Thursday, March 28, 2013

Solar Energy - Coming Soon To a Utility Near You

Forbes recently published an article online about Google’s investment in renewable energy.  The article states that the reasons Google is investing in solar, wind and other renewable energy opportunities have little or nothing to do with their wish to do good in the world.   

Rather, Google is investing in renewable energy because they believe that renewable energy will reap rewards, from a financial perspective.
This is a big thing.
For someone like me, who’s been involved in the renewable energy area for well something like 20 years now, this is very welcome news indeed.  For a long time we had heard that was just impossible to get solar to a point where it was financially viable without financial incentives (usually from the government).   However, in the near future, incentives may not be necessary.
The Forbes article (which you can find here:  ) provides a lot of interesting data.  For instance, the article states that "Solar panels have dropped in price by 80% over the last five years." And that "49% of the new capacity commissioned in the in U.S. in 2012 was renewable.”
I also happen to have some contacts in major utilities.  From these contacts I have learned that there is a tremendous expectation that solar will drop in price to the point where it will be price competitive with fossil fuels by the end of this decade (due to a combination of decreases in solar costs and expected increases in the costs of traditional fuels).
When I first heard that a few months ago, that seemed to be to be a very startling statement.
But, apparently, a combination of Clinton/Bush/Obama money, research and time have conspired (in a good way) to result in a major shift in the economics of the technology. 
I decided to check out this data and found some interesting information.  There are a number of ways you can cook the books (so to speak) and a number of ways to consider data reflecting the cost of solar (e.g., installed costs of residential and/or industrial at various energy levels, levelized cost of electricity, etc.).  In checking out these facts, though, I discovered that, overall, the message appears to be right -- solar costs are dropping dramatically and the use of solar in the US is rising.  Check out the charts I prepared, using data from Arizona State University and the US Department of Energy:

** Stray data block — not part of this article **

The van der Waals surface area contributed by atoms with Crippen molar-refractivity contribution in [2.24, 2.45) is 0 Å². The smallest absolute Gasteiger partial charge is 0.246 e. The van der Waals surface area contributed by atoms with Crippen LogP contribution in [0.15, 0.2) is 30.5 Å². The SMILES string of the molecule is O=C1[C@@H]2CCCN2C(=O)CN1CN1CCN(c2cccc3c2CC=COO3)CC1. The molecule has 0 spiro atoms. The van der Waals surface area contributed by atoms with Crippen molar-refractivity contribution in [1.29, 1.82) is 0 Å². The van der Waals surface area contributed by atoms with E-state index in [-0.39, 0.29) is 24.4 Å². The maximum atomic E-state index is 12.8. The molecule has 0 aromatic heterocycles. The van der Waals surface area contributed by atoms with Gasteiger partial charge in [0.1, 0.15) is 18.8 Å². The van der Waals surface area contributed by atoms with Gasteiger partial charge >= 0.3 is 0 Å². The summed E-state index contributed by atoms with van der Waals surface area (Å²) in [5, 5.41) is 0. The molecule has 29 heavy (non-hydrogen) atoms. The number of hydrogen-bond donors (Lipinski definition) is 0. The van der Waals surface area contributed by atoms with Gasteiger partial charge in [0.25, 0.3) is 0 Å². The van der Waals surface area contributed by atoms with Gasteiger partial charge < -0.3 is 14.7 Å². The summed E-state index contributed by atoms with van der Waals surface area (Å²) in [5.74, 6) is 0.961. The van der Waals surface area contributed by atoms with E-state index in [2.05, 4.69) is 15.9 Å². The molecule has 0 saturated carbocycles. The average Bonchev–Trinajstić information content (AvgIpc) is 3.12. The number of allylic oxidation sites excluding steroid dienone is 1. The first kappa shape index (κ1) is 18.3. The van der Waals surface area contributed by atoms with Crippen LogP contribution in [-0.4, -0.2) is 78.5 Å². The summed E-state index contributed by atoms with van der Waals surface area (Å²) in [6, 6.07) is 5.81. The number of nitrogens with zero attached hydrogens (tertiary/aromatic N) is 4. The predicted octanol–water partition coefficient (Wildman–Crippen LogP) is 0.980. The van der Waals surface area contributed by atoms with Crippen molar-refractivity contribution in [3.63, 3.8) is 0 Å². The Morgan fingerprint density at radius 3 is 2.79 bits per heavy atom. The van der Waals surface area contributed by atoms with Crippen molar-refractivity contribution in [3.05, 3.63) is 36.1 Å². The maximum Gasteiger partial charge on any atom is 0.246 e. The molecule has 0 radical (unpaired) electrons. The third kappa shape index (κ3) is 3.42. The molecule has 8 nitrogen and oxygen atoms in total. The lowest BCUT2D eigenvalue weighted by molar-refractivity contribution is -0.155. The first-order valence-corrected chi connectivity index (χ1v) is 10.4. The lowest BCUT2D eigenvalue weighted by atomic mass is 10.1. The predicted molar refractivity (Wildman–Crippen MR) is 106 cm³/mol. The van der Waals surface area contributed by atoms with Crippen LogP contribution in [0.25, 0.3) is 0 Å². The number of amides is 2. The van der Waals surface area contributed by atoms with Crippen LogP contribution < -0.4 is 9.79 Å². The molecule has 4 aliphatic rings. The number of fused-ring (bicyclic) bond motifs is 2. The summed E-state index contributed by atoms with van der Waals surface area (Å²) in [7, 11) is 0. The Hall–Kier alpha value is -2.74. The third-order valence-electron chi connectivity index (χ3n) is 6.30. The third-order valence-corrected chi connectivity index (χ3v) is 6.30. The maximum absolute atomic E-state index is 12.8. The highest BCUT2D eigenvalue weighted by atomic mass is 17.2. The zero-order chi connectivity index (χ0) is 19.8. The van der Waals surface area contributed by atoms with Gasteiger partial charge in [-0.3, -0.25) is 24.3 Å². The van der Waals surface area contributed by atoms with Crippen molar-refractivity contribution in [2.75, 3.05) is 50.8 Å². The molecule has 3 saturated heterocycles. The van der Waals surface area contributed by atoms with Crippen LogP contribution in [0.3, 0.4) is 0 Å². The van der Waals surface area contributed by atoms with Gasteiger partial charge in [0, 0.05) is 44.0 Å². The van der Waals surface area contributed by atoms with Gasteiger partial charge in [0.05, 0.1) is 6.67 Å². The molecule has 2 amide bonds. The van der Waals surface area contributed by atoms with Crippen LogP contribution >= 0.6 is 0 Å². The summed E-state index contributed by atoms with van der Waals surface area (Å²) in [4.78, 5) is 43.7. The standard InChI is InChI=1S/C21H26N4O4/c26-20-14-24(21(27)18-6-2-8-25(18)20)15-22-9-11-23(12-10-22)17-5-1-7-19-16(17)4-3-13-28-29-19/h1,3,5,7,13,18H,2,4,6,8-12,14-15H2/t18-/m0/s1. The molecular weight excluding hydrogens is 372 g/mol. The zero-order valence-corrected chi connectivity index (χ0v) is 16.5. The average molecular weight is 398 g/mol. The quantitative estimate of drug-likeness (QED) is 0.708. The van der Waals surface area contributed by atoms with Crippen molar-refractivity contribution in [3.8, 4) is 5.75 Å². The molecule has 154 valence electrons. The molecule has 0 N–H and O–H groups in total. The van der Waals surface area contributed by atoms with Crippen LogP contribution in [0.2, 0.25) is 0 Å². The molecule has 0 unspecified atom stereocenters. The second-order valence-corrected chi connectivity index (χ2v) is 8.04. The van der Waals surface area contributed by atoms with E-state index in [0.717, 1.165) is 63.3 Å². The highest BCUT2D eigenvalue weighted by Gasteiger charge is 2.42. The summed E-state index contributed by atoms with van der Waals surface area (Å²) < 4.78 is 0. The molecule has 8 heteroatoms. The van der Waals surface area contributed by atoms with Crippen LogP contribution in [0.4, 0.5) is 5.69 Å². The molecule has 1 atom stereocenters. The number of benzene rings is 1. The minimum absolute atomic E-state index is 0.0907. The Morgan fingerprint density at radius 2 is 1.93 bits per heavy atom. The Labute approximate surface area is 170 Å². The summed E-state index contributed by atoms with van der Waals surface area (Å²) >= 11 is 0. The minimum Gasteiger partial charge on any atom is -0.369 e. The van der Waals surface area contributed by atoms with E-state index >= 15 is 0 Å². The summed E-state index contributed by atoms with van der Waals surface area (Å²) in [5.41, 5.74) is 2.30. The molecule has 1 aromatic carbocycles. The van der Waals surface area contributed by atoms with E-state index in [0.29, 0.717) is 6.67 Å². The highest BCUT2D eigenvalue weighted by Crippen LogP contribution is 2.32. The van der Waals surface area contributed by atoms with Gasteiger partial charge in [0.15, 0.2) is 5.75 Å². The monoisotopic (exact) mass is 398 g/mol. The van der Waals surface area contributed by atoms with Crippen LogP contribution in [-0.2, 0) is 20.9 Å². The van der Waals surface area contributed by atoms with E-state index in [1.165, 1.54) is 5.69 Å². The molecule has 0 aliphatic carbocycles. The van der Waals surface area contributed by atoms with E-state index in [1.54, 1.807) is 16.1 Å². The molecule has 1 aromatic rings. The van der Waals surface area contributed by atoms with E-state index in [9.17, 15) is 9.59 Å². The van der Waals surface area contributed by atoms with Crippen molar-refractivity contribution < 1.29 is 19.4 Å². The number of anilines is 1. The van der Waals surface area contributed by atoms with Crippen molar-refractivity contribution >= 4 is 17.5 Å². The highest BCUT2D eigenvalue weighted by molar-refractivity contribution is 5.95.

This is great news -- but there are still issues associated with adopting renewables, in particular solar and wind. 
Probably the biggest hurdle is the fact that the sun doesn't always shine and the wind doesn't always blow.  During those times, electricity will need to be obtained in some other way, probably generated by some form of fossil fuels. 
That is, unless an economical method of energy storage can be found so that excess energy created by solar and wind can be stored for use at night and/or during calm weather.
This is where we come in. 
Battery technologies are over hundred years old.  While some technologies (computer data storage for example) have improved hundreds of times just in the past couple of decades, energy storage in batteries has improved only 8 to 10 times in nearly a century.
And, an often quoted benchmark of $250/kWh still seems unattainable considering what’s currently available, even with the tremendous advances in lithium ion and other battery technologies.
We are gaining on it, though. 
The advances we've (i.e., Enable IPC and our subsidiary, SolRayo) seen in our research have been both encouraging and tremendously exciting.  The use of inexpensive nanoparticles, combined with some very innovative ways to access and combine the best features of ultracapacitors and advanced batteries are showing that they could very well be a large part of the answer we've all been looking for. 
We've been at this for over 8 years, and things seem to be coming together in an exciting way.
Stay tuned -- we are very excited about what the next few months will bring.


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